Garamantis’ multi-touch developers have extended the Unity Lean Touch with important touch gestures and developed context-based touch recognition. The intelligent touch recognition processes the currently displayed content on which the gestures are performed and then implements the action that the user is most likely to want to perform in the individual case..
As soon as it comes to recognition and processing of multitouch gestures on multitouch screens, there is hardly a way around the Unity Module Lean Touch. The widely used open source software processes the most common multitouch gestures such as scroll, zoom, pinch, rotate, etc. and thus provides the basis for multi-touch screen input. In addition, the software is being further developed and is therefore up to date.
Weaknesses of Lean Touch
A disadvantage of Lean Touch is the limited number of supported multitouch gestures. For example, no capacitive object recognition is supported, in which three touch points applied to a marker are recognized. Garamantis has therefore enhanced Lean Touch for Unity for object recognition, so that different objects, their exact position and rotation are reliably processed. Also an implementation of the TUIO protocol and the recognition of finger sizes on different resolutions is unfortunately missing.
In addition, freely movable and scalable info cards are often used on multi-touch tables. These info cards contain content such as pictures, texts and videos through which the user navigates. A typical usage situation is that users stand on all four sides of the multitouch table and work with one or even several info cards, move them around and consume the content they contain. This is precisely where usability weaknesses exist in Lean Touch: The software cannot distinguish whether the user wants to move or enlarge the information card himself with his touch gestures – or whether he wants to navigate through the contents of the card.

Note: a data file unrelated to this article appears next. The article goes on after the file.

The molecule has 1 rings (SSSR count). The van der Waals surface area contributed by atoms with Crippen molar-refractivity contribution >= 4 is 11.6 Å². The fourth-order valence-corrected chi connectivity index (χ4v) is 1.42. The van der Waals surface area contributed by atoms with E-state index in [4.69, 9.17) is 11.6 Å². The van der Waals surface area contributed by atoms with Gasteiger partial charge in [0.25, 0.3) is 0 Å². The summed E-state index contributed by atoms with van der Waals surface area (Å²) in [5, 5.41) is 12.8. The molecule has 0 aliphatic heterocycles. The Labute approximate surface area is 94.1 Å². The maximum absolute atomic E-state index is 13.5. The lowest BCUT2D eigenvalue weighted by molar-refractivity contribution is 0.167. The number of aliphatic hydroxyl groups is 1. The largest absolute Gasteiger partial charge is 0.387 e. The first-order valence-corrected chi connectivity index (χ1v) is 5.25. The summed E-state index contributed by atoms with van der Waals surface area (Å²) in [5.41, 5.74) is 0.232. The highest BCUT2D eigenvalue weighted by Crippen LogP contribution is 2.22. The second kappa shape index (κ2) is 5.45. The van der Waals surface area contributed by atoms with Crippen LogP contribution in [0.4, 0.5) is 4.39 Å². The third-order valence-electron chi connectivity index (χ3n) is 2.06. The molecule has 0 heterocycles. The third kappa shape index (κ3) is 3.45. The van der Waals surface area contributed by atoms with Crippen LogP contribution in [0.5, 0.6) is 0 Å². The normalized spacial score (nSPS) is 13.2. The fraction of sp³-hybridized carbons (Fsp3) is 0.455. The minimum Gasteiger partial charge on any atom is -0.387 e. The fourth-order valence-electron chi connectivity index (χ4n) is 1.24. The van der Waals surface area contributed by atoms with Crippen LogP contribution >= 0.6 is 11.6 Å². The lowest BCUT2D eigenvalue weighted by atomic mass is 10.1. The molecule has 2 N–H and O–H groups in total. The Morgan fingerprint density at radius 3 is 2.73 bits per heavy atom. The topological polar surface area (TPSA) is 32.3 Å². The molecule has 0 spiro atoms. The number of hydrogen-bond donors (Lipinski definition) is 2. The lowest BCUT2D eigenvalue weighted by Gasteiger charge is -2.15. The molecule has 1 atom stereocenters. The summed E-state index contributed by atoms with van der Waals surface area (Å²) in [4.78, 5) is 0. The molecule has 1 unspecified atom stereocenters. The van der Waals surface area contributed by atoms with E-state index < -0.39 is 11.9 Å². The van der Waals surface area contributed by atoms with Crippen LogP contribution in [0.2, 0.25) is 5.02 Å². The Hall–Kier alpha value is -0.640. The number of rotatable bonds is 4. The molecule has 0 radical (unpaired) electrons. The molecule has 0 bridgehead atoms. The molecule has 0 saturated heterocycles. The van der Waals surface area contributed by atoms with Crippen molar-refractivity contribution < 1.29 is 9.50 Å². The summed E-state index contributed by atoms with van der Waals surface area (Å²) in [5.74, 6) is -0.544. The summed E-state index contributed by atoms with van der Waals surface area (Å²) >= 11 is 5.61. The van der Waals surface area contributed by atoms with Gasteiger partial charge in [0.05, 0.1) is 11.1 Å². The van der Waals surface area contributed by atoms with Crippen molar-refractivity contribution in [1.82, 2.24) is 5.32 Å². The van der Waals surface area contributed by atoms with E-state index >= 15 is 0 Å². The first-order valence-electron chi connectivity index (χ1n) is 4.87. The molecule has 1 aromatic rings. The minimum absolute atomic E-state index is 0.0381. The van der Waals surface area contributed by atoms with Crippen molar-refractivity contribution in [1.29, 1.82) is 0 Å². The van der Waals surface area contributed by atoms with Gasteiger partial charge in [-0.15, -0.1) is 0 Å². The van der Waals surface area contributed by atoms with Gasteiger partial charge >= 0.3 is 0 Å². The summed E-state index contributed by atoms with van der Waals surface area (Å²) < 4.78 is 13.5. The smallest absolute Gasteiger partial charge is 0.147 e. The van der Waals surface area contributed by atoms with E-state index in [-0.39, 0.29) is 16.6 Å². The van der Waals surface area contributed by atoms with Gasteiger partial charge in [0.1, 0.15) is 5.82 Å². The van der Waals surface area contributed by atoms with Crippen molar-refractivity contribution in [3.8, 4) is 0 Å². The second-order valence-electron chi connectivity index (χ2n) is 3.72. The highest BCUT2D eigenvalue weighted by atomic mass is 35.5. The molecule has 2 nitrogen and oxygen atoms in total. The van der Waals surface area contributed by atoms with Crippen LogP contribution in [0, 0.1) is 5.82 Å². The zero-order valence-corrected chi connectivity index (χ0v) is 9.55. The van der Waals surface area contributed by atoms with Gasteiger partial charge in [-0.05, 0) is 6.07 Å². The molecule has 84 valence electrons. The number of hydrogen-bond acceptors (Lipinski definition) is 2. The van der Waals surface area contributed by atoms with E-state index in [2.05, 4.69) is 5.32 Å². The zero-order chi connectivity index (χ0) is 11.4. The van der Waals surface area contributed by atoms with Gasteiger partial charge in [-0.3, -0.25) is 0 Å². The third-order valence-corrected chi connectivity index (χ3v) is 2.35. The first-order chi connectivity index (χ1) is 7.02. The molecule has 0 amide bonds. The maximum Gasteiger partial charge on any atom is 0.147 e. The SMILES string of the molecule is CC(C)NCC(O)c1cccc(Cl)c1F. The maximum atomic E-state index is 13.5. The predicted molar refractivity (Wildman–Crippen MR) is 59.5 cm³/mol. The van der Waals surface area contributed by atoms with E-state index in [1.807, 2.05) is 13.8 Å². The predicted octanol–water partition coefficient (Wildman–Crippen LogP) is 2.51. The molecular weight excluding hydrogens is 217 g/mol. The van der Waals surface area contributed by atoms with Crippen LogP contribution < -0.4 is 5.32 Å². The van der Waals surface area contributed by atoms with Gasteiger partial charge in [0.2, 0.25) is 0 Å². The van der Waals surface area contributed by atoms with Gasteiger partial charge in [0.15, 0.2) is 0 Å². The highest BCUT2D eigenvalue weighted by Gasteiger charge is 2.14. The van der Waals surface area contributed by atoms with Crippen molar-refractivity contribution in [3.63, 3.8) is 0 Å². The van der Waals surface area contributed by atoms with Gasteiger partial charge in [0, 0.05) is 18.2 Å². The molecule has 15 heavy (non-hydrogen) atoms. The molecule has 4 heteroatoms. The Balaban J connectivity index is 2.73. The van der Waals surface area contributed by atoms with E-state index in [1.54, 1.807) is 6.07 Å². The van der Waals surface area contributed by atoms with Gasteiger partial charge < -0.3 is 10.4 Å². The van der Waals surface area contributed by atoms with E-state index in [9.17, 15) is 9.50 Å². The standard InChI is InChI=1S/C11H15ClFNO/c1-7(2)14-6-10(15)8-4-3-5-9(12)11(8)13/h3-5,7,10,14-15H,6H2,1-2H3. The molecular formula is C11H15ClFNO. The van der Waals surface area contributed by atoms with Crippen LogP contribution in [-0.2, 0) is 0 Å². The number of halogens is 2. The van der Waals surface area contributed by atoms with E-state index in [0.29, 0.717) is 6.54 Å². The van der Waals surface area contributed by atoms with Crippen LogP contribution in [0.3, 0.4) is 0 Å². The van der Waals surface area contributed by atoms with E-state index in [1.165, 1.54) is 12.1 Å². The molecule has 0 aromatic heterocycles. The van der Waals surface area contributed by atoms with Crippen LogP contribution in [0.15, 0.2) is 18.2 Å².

Example: A user touches the content of a map and slides his finger across the screen. In this case, does he want to move the card or scroll the text displayed on it? Or is his finger on a button he might want to activate? Often what the user actually wanted does not happen and he is irritated or even frustrated.
Garamantis’ multi-touch developers have added important touch gestures to Lean Touch and have developed context-based touch recognition. The intelligent touch recognition processes the currently displayed content on which the gestures are performed and then implements the action that the user is most likely to perform in a particular case. For example, if his finger is on an info card on a scrollable text and moves his finger up and down, he will probably want to scroll the text at that moment. If, on the other hand, he moves his finger to the left or right, he will probably want to move the whole card. The same is true for buttons on moving info cards: Context-based touch detection does not activate the button immediately upon the first touch, but “waits” for a few milliseconds to see if the user actually wants to move the card (the time delay is so short that the user does not notice it – he only notices with satisfaction that what he actually wanted to do happens).
These and other usability optimizations based on Lean Touch have eliminated the weaknesses mentioned above. This has resulted in a universally applicable touch recognition, which is used in almost all Garamantis multi-touch projects. Projects can thus be realized without additional hardware, whereby the user experience is particularly high-quality and intuitive.